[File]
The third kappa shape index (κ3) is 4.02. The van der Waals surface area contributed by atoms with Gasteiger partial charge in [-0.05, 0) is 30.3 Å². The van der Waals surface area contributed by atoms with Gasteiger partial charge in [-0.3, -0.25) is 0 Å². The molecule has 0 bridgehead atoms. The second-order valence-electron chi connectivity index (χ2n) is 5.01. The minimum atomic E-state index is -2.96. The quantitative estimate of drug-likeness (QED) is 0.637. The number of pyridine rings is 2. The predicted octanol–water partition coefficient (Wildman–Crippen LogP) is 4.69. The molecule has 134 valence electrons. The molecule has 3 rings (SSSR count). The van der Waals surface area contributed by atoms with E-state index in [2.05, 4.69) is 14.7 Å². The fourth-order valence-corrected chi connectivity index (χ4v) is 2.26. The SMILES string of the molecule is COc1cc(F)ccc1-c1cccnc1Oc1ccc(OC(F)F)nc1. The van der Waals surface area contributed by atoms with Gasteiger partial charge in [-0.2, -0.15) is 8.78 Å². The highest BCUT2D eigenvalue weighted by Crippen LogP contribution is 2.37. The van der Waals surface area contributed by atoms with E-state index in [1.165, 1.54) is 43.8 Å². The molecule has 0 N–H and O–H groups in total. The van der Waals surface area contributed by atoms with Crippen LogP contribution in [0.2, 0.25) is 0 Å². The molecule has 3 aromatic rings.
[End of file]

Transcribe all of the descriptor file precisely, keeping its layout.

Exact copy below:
The third kappa shape index (κ3) is 4.02. The van der Waals surface area contributed by atoms with Gasteiger partial charge in [-0.05, 0) is 30.3 Å². The van der Waals surface area contributed by atoms with Gasteiger partial charge in [-0.3, -0.25) is 0 Å². The molecule has 0 bridgehead atoms. The second-order valence-electron chi connectivity index (χ2n) is 5.01. The minimum atomic E-state index is -2.96. The quantitative estimate of drug-likeness (QED) is 0.637. The number of pyridine rings is 2. The predicted octanol–water partition coefficient (Wildman–Crippen LogP) is 4.69. The molecule has 134 valence electrons. The molecule has 3 rings (SSSR count). The van der Waals surface area contributed by atoms with E-state index in [2.05, 4.69) is 14.7 Å². The fourth-order valence-corrected chi connectivity index (χ4v) is 2.26. The SMILES string of the molecule is COc1cc(F)ccc1-c1cccnc1Oc1ccc(OC(F)F)nc1. The van der Waals surface area contributed by atoms with Gasteiger partial charge in [-0.2, -0.15) is 8.78 Å². The highest BCUT2D eigenvalue weighted by Crippen LogP contribution is 2.37. The van der Waals surface area contributed by atoms with E-state index in [1.165, 1.54) is 43.8 Å². The molecule has 0 N–H and O–H groups in total. The van der Waals surface area contributed by atoms with Crippen LogP contribution in [0.2, 0.25) is 0 Å². The molecule has 3 aromatic rings.